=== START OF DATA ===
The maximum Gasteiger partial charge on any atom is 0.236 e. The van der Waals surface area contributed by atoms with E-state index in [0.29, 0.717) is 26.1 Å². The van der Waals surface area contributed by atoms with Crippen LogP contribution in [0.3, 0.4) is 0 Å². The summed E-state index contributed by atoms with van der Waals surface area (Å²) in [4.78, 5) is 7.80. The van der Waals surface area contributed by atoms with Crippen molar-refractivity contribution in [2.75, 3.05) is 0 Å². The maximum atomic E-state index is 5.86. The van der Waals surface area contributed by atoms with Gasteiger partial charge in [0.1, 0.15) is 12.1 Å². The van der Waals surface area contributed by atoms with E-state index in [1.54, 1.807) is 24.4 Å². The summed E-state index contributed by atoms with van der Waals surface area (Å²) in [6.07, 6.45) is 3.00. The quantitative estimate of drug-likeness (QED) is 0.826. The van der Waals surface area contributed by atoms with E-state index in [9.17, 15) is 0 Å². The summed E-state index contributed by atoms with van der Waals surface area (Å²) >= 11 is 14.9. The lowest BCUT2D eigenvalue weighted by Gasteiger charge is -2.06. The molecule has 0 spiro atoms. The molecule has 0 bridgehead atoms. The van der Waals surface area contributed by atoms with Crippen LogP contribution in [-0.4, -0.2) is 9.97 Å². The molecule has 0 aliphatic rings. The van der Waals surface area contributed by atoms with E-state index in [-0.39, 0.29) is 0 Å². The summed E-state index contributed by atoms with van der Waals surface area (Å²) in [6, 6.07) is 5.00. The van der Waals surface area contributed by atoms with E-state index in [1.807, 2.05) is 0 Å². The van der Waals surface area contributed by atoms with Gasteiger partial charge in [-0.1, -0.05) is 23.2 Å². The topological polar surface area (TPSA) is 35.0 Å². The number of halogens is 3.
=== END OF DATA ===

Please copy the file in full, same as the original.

The maximum Gasteiger partial charge on any atom is 0.236 e. The van der Waals surface area contributed by atoms with E-state index in [0.29, 0.717) is 26.1 Å². The van der Waals surface area contributed by atoms with Crippen LogP contribution in [0.3, 0.4) is 0 Å². The summed E-state index contributed by atoms with van der Waals surface area (Å²) in [4.78, 5) is 7.80. The van der Waals surface area contributed by atoms with Crippen molar-refractivity contribution in [2.75, 3.05) is 0 Å². The maximum atomic E-state index is 5.86. The van der Waals surface area contributed by atoms with Gasteiger partial charge in [0.1, 0.15) is 12.1 Å². The van der Waals surface area contributed by atoms with E-state index in [1.54, 1.807) is 24.4 Å². The summed E-state index contributed by atoms with van der Waals surface area (Å²) in [6.07, 6.45) is 3.00. The quantitative estimate of drug-likeness (QED) is 0.826. The van der Waals surface area contributed by atoms with E-state index in [9.17, 15) is 0 Å². The summed E-state index contributed by atoms with van der Waals surface area (Å²) >= 11 is 14.9. The lowest BCUT2D eigenvalue weighted by Gasteiger charge is -2.06. The molecule has 0 spiro atoms. The molecule has 0 bridgehead atoms. The van der Waals surface area contributed by atoms with Crippen LogP contribution in [-0.4, -0.2) is 9.97 Å². The molecule has 0 aliphatic rings. The van der Waals surface area contributed by atoms with E-state index in [-0.39, 0.29) is 0 Å². The summed E-state index contributed by atoms with van der Waals surface area (Å²) in [6, 6.07) is 5.00. The van der Waals surface area contributed by atoms with E-state index in [1.807, 2.05) is 0 Å². The van der Waals surface area contributed by atoms with Gasteiger partial charge in [-0.1, -0.05) is 23.2 Å². The topological polar surface area (TPSA) is 35.0 Å². The number of halogens is 3.